Making soup


soup - 1

BEAUTIFUL Soup, so rich and green,
Waiting in a hot tureen!
Who for such dainties would not stoop?
Soup of the evening, beautiful Soup!
Soup of the evening, beautiful Soup!

–Lewis Carroll, Alice in Wonderland

This is the cover of a binder in my kitchen which is full of soup recipes I’ve made or intend to make.   When Summer arrives each year, I always exclaim that I no longer know how to prepare anything except soup, having made pots and pots for months and months.  In Winter, I don’t even bother rummaging through the other giant, messy expanding file of recipes, collected over my lifetime; everything I need is somewhere in this soup notebook.  (Except for the Dutch apple pie recipe I make on Thanksgiving, written in my mother’s precise handwriting on a stained 3×5 card.)

Last year, I bought Twelve Months of Monastery Soups by Brother Victor-Antoine d’Avila-Latourrette.  I start there for inspiration, as it’s organized by the months.  I cheated last night, by going back to October, but I’m off to a late start this year and a Soupe au Pistou sounded especially good with late harvest vegetables.  I love reading how Brother Victor talks about which raw ingredients are available each month at his monastery as well as the history of every soup. Some are named after individual Brothers, and he writes about the humble pasts of their Saints.  I’ve learned that there is a lot of wine consumed in the monastery!  There’s a rare soup that doesn’t have wine as an essential broth base as well as an asterisk at the bottom of the recipe:   “For extra flavor, be sure and add at least a cup of white wine.”  What could be better on these dark cold nights than a nice fire, delicious soup in the green enamel Le Creuset pot on my stove, and all that wine!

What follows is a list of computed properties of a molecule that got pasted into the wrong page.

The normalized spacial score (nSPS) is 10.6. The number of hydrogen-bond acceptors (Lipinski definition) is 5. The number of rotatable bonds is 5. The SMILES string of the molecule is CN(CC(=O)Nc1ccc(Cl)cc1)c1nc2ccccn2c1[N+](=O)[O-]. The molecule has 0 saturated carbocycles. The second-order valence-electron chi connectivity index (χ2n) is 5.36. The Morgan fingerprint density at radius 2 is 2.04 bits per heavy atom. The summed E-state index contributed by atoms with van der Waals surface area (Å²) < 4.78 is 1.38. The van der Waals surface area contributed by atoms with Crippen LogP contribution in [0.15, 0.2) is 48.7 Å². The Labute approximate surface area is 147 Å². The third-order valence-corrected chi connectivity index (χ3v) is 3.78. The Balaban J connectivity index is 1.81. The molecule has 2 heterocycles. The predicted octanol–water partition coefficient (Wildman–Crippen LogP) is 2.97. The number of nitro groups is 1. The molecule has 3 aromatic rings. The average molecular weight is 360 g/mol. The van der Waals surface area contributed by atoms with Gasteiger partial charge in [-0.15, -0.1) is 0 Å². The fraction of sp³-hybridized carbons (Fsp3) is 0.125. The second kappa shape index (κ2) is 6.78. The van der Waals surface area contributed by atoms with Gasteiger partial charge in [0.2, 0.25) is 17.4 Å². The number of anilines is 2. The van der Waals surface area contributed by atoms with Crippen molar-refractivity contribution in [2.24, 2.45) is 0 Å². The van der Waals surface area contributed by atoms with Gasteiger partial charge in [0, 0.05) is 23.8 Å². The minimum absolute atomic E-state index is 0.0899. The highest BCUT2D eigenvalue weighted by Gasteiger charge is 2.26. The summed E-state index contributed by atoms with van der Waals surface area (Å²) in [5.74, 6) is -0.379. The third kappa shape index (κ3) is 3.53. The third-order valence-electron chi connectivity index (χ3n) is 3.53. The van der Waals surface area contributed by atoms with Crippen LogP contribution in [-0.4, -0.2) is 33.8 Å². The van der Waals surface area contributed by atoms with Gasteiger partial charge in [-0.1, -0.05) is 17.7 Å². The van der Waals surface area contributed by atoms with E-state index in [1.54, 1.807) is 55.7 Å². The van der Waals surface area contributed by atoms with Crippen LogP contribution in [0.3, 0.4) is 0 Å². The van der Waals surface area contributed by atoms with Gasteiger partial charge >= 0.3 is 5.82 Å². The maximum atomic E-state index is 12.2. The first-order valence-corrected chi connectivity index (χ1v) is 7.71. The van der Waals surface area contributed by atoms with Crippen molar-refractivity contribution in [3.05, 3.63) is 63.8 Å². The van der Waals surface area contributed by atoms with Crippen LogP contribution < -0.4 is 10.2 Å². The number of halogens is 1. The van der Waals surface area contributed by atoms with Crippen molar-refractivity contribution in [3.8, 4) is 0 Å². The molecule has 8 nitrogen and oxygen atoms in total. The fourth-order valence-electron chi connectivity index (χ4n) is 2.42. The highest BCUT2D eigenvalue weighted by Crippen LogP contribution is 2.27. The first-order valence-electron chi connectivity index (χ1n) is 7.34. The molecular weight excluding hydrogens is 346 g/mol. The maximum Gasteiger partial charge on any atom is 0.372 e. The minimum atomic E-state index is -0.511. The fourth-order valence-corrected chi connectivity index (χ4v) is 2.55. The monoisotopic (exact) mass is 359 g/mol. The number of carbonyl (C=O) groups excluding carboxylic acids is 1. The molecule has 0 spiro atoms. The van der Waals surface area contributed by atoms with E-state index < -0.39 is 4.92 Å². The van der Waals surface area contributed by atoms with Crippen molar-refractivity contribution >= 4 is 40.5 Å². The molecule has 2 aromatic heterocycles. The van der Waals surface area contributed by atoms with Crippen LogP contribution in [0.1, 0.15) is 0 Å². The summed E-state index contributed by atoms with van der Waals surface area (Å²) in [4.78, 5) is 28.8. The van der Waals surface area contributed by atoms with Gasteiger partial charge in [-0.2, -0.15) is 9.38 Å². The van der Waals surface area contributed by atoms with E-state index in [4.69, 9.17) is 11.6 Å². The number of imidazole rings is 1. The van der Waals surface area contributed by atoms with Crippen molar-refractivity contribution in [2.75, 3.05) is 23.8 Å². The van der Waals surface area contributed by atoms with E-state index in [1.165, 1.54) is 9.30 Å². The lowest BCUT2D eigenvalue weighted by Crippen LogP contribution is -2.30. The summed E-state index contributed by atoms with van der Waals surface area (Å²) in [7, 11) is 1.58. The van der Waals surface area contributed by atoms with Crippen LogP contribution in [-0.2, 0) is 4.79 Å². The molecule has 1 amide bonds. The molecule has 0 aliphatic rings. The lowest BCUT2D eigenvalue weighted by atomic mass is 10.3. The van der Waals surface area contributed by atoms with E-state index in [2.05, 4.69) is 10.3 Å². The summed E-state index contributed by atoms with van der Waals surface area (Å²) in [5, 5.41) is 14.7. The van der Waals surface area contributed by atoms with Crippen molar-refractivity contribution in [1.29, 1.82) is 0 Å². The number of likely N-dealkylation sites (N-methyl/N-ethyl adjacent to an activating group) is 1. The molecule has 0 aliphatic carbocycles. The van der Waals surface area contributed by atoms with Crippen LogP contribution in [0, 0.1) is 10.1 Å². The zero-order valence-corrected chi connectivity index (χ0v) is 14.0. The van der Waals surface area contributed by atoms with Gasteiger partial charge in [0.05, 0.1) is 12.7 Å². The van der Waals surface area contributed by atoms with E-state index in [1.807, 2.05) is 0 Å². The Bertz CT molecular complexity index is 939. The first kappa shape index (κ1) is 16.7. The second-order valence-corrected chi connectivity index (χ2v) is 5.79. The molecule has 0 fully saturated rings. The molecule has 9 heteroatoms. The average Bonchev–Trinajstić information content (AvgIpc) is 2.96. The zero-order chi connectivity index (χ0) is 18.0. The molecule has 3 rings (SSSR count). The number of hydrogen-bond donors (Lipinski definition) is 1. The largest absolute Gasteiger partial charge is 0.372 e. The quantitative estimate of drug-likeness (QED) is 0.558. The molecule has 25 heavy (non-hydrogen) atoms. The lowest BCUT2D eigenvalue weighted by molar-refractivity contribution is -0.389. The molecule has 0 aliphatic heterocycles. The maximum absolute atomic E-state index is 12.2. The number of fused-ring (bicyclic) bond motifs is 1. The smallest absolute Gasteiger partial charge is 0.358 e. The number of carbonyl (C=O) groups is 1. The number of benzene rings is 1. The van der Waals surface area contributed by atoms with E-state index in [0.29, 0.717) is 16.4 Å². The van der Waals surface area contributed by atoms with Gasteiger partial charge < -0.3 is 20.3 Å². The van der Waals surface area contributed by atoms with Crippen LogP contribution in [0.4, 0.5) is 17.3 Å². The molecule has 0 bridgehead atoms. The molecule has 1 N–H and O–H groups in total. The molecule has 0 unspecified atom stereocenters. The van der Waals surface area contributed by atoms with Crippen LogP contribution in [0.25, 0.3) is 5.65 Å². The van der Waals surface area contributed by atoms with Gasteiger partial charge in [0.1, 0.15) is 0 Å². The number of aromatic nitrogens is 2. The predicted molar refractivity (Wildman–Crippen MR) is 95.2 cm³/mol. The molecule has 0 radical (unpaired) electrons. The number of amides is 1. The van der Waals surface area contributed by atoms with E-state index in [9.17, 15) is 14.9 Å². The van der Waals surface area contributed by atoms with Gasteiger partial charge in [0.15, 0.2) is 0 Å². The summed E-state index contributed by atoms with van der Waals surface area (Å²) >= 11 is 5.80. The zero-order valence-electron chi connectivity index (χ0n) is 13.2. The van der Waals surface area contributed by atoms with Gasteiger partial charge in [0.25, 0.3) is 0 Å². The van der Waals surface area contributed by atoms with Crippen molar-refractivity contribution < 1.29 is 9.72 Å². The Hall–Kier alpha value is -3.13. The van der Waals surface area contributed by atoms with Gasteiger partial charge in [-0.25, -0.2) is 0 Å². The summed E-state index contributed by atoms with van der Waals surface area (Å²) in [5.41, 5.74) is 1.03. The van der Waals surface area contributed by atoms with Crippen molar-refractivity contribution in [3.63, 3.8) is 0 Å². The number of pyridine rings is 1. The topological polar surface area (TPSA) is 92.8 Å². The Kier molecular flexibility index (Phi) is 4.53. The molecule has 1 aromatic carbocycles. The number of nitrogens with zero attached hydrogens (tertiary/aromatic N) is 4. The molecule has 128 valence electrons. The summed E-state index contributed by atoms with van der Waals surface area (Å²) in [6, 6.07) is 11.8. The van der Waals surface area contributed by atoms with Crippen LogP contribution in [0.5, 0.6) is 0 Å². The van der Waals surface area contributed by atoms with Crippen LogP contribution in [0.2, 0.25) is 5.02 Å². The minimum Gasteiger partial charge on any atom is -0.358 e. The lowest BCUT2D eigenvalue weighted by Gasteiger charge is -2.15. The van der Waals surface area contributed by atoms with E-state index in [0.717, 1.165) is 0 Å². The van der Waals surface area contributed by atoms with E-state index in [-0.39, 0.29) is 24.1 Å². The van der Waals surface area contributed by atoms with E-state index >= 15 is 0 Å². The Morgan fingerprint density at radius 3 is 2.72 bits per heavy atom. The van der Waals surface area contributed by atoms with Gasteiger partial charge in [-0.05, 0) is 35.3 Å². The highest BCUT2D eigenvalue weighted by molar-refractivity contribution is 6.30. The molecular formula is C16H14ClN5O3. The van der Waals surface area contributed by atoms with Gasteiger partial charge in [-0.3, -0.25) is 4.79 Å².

Brother Victor introduces the reader to his cookbook by writing:  “Soup making is basic to life, and thus it is intimately linked to daily living with all that implies:  the rhythm of work and everyday routine, the change of seasons, the size and tastes of families, time limitations, the quality of ordinary meals as well as that of festive celebrations.  Soups easily adapt themselves to any situation or circumstance of daily living, and often they bring much comfort to it…soup remains a faithful friend during all of life’s occasions.”  How lovely to be part of this rhythm of life with such a faithful friend.

Leave a Reply

Fill in your details below or click an icon to log in: Logo

You are commenting using your account. Log Out /  Change )

Facebook photo

You are commenting using your Facebook account. Log Out /  Change )

Connecting to %s